One of the big focus areas in the education world is Career Technical Education. This encompasses a variety of classes that focus on career skills, hands on learning, work experience, and preparing students to work right away upon graduation. This provides students the opportunity to find skills that can allow for them to be employable and adaptable in the job market. Most would agree that their local schools could use more of these types of programs. I would strongly agree with that too. However, there is one thing lacking in our schools that would make this process even better. Our students, not just those involved in CTE programs, should be required to learn finance, entrepreneurship, and marketing before leaving our schools.
It is time that we start teaching our students business skills in school. We all know that there is a strong need for personal finance education in schools, but we also need to teach them how to start and run their own business. There is a different language to finance, business, and economics that our students do not know. We are teaching them to write in schools but are we teaching them to write in a variety of ways that will lead them directly to success in the workforce?
The United States is at a turning point in our economic future. We will need more business to be established and successfully run than ever before. That is why our students must learn these skills in our classrooms. They should be required to:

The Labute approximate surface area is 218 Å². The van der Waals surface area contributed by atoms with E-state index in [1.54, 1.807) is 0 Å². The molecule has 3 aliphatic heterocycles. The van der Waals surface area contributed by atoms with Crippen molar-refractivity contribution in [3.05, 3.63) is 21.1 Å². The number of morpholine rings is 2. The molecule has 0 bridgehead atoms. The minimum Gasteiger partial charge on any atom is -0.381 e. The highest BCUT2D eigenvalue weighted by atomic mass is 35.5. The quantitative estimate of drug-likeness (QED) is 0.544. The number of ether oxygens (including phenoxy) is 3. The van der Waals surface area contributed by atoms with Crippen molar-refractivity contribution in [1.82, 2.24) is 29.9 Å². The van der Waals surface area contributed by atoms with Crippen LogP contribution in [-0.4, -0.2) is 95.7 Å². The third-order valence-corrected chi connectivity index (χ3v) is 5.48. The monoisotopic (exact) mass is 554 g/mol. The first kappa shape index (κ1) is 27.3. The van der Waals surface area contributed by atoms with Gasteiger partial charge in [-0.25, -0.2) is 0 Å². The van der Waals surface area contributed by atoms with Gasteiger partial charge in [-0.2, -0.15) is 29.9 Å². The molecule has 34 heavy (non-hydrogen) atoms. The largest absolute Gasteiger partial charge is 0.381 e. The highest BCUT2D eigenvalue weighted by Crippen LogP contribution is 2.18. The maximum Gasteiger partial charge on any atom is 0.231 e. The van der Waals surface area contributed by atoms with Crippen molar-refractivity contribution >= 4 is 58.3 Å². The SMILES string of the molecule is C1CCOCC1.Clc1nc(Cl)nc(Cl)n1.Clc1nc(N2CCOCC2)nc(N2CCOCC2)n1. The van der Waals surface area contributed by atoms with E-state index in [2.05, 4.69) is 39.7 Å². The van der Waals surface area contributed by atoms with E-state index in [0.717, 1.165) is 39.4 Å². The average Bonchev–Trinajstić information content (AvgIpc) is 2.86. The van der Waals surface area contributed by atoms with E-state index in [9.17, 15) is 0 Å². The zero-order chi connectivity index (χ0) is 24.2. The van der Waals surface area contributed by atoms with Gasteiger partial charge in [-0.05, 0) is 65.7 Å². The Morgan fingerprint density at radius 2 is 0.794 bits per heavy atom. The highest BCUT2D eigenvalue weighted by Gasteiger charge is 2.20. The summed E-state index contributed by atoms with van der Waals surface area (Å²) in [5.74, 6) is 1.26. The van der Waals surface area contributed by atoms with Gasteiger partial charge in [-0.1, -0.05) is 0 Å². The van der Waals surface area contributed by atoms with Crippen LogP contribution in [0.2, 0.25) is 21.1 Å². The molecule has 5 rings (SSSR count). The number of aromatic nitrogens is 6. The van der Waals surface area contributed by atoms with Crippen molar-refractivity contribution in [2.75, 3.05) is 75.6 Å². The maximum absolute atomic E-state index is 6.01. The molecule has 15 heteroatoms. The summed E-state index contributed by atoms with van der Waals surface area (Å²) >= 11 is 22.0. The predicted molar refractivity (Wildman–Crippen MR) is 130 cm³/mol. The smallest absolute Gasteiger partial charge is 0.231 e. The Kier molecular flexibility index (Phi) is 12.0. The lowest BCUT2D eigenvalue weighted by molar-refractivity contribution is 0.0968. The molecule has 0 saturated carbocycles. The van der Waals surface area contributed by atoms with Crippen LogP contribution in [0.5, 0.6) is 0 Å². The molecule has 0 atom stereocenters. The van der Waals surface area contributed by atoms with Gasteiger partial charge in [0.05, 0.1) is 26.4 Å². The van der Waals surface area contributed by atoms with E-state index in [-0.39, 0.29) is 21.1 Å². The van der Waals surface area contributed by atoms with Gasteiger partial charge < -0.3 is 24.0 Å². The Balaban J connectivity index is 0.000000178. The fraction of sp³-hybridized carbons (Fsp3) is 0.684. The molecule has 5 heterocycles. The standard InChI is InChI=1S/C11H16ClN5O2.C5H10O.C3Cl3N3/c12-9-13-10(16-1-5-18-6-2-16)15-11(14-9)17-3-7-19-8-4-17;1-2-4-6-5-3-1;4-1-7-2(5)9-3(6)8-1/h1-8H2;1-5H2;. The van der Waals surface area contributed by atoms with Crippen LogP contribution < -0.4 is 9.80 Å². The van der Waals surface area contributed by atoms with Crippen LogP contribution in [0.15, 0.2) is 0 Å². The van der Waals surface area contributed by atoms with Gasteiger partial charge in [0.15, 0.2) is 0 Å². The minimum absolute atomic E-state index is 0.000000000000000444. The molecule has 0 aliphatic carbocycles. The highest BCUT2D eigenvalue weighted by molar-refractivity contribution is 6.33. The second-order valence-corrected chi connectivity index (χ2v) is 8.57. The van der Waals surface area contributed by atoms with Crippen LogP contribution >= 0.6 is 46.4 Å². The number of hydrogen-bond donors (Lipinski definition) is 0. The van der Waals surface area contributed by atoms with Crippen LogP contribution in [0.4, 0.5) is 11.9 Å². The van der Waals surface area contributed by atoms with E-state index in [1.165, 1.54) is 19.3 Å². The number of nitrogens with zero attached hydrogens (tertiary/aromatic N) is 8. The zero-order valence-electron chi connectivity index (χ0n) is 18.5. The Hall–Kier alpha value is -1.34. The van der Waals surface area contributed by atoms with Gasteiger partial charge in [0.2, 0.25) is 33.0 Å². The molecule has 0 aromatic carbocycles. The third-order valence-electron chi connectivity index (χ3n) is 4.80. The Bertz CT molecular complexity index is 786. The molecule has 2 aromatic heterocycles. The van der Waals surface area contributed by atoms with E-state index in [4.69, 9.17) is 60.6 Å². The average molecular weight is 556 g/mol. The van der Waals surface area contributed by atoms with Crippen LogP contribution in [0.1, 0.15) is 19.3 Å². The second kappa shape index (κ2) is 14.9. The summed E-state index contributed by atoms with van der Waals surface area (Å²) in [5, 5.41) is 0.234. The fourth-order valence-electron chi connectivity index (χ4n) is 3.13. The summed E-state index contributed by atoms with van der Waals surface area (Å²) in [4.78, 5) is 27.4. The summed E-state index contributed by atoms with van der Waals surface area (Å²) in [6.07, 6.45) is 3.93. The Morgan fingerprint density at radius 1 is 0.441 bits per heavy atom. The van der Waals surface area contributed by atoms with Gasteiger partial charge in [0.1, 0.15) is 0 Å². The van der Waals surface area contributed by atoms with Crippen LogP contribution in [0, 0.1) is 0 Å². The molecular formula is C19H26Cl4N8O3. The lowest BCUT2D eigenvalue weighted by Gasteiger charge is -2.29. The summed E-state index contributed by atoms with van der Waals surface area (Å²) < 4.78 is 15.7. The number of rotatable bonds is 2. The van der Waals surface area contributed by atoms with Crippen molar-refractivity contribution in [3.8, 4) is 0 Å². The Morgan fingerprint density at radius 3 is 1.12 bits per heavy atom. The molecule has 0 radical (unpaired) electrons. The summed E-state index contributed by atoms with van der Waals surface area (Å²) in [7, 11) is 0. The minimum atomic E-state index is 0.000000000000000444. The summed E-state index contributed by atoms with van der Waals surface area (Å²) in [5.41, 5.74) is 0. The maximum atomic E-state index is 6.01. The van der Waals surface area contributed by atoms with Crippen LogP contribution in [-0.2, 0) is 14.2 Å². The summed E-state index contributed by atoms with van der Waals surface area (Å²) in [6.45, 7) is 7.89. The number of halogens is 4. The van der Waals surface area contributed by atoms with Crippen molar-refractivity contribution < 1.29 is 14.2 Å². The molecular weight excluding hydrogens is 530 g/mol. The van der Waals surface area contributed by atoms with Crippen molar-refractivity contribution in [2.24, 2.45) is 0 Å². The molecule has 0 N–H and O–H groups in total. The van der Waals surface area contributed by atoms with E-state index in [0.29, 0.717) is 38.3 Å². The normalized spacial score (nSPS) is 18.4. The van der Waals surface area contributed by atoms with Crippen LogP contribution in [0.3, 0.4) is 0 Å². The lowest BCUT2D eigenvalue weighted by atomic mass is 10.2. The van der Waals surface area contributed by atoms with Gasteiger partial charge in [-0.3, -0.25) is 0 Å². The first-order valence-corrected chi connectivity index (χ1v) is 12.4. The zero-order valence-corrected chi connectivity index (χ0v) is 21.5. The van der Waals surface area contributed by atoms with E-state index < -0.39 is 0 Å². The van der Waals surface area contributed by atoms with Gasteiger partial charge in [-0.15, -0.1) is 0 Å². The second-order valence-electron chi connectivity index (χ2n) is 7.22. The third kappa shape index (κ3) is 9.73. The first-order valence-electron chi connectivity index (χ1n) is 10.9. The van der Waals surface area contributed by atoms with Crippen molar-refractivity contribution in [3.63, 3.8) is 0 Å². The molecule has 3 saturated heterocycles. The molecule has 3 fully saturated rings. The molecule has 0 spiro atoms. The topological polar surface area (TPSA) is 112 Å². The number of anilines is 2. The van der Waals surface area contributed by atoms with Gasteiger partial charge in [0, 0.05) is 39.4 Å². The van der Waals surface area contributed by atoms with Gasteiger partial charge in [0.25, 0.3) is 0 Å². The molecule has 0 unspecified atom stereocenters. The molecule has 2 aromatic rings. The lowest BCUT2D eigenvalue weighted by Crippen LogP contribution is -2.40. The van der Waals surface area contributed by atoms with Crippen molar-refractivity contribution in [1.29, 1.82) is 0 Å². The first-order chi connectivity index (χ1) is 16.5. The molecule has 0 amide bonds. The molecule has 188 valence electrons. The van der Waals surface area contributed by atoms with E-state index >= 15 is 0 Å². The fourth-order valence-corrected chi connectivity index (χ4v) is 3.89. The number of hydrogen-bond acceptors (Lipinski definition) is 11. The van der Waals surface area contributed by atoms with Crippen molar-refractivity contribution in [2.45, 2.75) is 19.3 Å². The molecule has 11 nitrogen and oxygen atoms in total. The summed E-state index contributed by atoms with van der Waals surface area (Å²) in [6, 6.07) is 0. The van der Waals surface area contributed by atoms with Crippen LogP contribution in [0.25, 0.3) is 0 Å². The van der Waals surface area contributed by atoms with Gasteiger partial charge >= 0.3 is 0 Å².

1) Create a resume, a professional website which includes a professional portfolio, and a social media profile that connects them with others in their desired field.
2) Write a business plan that will be edited by peers, the teacher, and a local community member.
3) Build a prototype or design a sample for their classmates and community to see.
4) Balance a budget to determine their costs versus their projected revenue.
5) Attempt to start their business before graduating.
We you look at the characteristics of a successful entrepreneur, it lines up with what we want from our students. An entrepreneur is self motivated and driven to find success no matter what challenges come their way. An entrepreneur is willing to take risks but is focused on taking calculated risks that will pay off. An entrepreneur is articulate, social, involved in the community, and connect to several other professionals. An entrepreneur never makes the same mistake twice. An entrepreneur is well rounded and makes a difference in the economic success of the community. These are all characteristics that I would like to see in my students.
To some people this list of requirements may seem crazy. To me, I think these are essential skills for the success of our students. We can use state standards and core curriculum to teach these skills. However, schools have never fully taken these concepts and implemented them school wide. This is a step we all must take. We cannot simply rely on the limited amount of business and economics to teach our students these skills. We can set them up for success by teaching them to be entrepreneurs now.
Leading is Teaching